Using a photo essay, Hickman and Chen (2020) illustrate the key features and lessons of HSR experiences in China using three inter-related themes: hubs, linkages and surrounding development. The paper examines HSR interchanges in major cities, which are designed as large-scale, modern and often spectacular interchange hubs with multiple modes. Inside a HSR hub complex, the spatial arrangement is similar to a modern airport terminal, where check-in, departure and arrival levels, shopping and waiting spaces are placed on different levels to manage large volumes of passengers at peak times. Outside a hub, many HSR station edge locations pose challenges for accessibility of the first and last mile, especially for those inter-city HSR commuters who seek better job prospects after the arrival of inter-city HSR services. Finally, the paper highlights how HSR is used by both national and local government as a strategic development tool, catering for rapid urbanization and integration of urban agglomerations at the regional scale.

To consider the experience of HSR over a longer period of time, the following three papers focus on developments in Europe from the 1980s onwards. Loukaitou-Sideris and Peters (2020) examine the key elements and prerequisites for good station-area planning, using four case studies of successful European stations: Euralille, Lyon Part-Dieu, Rotterdam Centraal and Utrecht Centraal. This aims to generate lessons and recommendations for future new HSR station development. The paper illustrates key elements for good station-area planning: ‘attention to context’; ‘balance of the dual nature of station and station-area’; ‘land use coordination’; ‘quality of place’; and ‘accessibility through increased intermodality’. Good station-area planning should be characterized by three types of connectivity; namely, spatial, intermodal, and operational (here referring to the planning governance among stakeholders). The paper concludes that the transformative effects of HSR could be achieved more easily with careful planning and integrated station-area urban design.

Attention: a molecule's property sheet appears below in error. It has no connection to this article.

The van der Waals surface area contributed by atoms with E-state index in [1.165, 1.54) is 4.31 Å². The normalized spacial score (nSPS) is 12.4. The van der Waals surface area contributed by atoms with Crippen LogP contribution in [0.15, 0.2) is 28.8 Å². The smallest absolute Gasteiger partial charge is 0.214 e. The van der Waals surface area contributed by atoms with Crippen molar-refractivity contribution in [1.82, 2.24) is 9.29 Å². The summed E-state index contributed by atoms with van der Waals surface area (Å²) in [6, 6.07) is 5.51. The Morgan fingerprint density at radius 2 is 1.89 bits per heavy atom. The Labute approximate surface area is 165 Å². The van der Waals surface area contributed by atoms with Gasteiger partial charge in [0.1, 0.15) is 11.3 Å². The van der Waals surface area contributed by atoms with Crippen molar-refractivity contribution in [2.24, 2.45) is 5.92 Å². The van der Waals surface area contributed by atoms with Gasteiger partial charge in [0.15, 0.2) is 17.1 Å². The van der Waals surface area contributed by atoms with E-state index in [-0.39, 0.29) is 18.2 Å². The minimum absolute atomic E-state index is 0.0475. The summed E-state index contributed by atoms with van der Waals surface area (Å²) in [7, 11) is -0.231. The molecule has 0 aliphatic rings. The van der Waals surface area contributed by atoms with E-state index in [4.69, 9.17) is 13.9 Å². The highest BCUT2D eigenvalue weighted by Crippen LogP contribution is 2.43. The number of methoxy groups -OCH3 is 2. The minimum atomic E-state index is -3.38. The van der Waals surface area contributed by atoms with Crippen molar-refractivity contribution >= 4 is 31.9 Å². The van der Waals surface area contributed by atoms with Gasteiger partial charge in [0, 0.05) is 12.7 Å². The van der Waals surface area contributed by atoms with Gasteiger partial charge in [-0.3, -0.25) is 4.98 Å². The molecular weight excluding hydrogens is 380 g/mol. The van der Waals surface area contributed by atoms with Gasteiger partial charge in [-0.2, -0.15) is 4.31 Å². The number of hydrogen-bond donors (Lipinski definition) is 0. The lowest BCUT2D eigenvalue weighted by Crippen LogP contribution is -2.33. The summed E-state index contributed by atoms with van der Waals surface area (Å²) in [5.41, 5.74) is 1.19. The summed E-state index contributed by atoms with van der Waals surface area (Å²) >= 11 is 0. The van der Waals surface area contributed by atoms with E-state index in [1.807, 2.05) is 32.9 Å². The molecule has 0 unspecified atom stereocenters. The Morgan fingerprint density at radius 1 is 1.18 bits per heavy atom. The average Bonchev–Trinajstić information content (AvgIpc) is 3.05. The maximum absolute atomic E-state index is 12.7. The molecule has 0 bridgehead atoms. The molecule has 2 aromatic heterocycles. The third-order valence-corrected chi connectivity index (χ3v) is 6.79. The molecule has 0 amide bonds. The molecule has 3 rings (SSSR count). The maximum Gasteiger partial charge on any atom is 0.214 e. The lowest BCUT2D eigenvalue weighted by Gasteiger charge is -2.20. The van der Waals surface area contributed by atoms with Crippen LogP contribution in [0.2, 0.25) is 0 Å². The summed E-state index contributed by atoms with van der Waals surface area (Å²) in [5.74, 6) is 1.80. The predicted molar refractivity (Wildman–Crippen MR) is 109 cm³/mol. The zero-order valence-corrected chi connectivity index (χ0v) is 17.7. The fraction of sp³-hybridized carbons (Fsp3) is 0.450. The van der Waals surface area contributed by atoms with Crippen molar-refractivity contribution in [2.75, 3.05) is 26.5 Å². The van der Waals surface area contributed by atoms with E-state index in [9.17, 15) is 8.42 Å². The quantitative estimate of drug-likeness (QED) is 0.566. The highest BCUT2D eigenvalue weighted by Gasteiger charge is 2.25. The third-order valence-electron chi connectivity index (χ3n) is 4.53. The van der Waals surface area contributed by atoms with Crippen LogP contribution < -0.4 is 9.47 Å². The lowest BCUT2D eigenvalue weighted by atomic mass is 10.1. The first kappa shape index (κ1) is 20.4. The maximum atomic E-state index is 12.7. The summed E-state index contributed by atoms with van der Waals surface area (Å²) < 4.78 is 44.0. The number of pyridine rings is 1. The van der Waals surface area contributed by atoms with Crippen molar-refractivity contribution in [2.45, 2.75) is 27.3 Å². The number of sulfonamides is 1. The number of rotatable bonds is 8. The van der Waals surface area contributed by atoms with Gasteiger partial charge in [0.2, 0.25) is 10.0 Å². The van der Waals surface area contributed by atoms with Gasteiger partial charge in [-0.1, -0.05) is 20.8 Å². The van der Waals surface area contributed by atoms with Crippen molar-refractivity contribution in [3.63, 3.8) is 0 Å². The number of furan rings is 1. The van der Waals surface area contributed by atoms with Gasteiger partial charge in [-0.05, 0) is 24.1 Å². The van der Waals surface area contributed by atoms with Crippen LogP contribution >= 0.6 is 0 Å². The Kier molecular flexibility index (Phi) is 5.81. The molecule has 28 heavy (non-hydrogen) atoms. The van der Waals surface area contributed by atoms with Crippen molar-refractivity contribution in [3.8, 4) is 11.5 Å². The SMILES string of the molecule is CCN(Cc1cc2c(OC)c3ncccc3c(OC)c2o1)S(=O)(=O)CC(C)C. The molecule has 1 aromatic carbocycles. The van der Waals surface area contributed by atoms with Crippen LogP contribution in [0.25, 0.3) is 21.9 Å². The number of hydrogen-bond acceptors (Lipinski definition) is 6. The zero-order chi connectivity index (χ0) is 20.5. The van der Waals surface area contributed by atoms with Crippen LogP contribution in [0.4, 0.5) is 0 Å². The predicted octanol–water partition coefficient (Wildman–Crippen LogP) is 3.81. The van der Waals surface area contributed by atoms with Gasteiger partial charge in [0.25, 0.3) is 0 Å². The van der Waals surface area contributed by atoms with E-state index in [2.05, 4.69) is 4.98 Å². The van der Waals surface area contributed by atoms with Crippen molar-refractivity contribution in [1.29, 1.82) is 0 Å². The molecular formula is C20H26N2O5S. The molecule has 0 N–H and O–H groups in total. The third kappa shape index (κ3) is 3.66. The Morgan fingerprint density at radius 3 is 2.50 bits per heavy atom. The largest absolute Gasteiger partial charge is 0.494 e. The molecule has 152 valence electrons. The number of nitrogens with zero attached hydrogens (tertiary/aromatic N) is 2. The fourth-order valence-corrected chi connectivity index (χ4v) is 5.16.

Examining Spanish case studies, Ribalaygua et al. (2020) offer a comprehensive examination of the evolution and effectiveness of urban development around high-speed rail stations. They identify three major groups of factors that are commonly considered in studies of urban development around HSR stations, namely: spatial structure (population, density and nodal connectivity); socio-economic context (projects and development; real-estate market evolution); and local actions (planning decisions, functional strategies and governance strategies). These factors are assessed through the complex implementation process, including initial development and redevelopment. Six selected case studies include two central stations (Córdoba, Valladolid), two central-edge stations (Ciudad Real and Zaragoza), and two peripheral stations (Guadalajara and Tarragona). The combination of comparative analysis with detailed case studies enables examination of the possible connection between HSR opportunities and realized urban development. The findings show that the socio-economic situation is the strongest determining factor for development in the short term, while all the case studies experience a positive developmental impact associated with the announcement of a HSR station location. There is a key role played by HSR in long-term urban development. The conclusion is that HSR is a good catalyst for urban development, but that local conditions and actions are crucial for harnessing its potential.